Original caption: The island of Eigg is one of the small isles in the Scottish Inner Hebrides, south of the Skye peninsula. The main settlement of the 31 km2 island is Cleadale. In 2008, Eigg began a project to become completely energy self-sufficient. Using a combination of wind, water and solar, the population of about 90 now has 24-hour power. The image was acquired 18 September 2015, covers an area of 9.2 by 10.8 km, and is located at 57 degrees north, 6.2 degrees west.
With its 14 spectral bands from the visible to the thermal infrared wavelength region and its high spatial resolution of 15 to 90 meters (about 50 to 300 feet), ASTER images Earth to map and monitor the changing surface of our planet. ASTER is one of five Earth-observing instruments launched Dec. 18, 1999, on Terra. The instrument was built by Japan’s Ministry of Economy, Trade and Industry. A joint U.S./Japan science team is responsible for validation and calibration of the instrument and data products.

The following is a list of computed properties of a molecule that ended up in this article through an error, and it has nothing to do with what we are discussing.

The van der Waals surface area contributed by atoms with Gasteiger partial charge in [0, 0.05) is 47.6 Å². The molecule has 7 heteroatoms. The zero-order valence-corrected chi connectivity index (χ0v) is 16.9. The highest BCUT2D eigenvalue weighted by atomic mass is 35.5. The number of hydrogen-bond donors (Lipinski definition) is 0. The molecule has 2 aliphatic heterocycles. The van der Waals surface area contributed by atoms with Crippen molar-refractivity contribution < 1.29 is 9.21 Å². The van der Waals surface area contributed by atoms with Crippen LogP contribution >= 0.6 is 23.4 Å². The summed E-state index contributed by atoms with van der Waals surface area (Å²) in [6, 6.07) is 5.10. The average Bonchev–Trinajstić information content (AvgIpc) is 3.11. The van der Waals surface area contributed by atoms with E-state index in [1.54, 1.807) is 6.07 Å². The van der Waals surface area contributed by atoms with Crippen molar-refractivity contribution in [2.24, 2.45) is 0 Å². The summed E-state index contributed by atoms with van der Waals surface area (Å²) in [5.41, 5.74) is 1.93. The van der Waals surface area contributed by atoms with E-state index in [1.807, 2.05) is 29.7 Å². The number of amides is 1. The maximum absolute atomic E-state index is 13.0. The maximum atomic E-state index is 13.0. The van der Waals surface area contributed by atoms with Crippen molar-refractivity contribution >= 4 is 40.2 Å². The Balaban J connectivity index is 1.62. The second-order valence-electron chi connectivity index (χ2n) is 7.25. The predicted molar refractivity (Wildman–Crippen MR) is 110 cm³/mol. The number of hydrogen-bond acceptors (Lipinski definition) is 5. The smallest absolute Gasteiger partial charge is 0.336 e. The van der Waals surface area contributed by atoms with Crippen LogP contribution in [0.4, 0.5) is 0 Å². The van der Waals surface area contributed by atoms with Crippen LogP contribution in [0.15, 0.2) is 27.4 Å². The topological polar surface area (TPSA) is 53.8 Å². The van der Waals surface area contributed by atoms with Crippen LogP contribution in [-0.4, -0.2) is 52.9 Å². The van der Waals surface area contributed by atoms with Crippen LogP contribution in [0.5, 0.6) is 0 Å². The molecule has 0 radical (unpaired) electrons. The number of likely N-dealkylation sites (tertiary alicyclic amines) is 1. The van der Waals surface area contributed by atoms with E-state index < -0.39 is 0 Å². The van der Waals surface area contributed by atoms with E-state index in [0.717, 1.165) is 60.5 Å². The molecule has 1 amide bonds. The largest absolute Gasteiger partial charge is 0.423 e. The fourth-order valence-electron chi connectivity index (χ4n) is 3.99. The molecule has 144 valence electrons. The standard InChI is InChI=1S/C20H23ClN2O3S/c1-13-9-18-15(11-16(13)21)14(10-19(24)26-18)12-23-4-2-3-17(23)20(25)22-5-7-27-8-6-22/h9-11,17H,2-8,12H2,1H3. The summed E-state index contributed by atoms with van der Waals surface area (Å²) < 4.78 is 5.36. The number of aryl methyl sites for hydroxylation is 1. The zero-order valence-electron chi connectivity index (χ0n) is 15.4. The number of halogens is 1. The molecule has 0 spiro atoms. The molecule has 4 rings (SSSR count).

The broad spectral coverage and high spectral resolution of ASTER provides scientists in numerous disciplines with critical information for surface mapping and monitoring of dynamic conditions and temporal change. Example applications are: monitoring glacial advances and retreats; monitoring potentially active volcanoes; identifying crop stress; determining cloud morphology and physical properties; wetlands evaluation; thermal pollution monitoring; coral reef degradation; surface temperature mapping of soils and geology; and measuring surface heat balance.
The U.S. science team is located at NASA’s Jet Propulsion Laboratory, Pasadena, Calif. The Terra mission is part of NASA’s Science Mission Directorate, Washington, D.C.
Credit: NASA/METI/AIST/Japan Space Systems, and U.S./Japan ASTER Science Team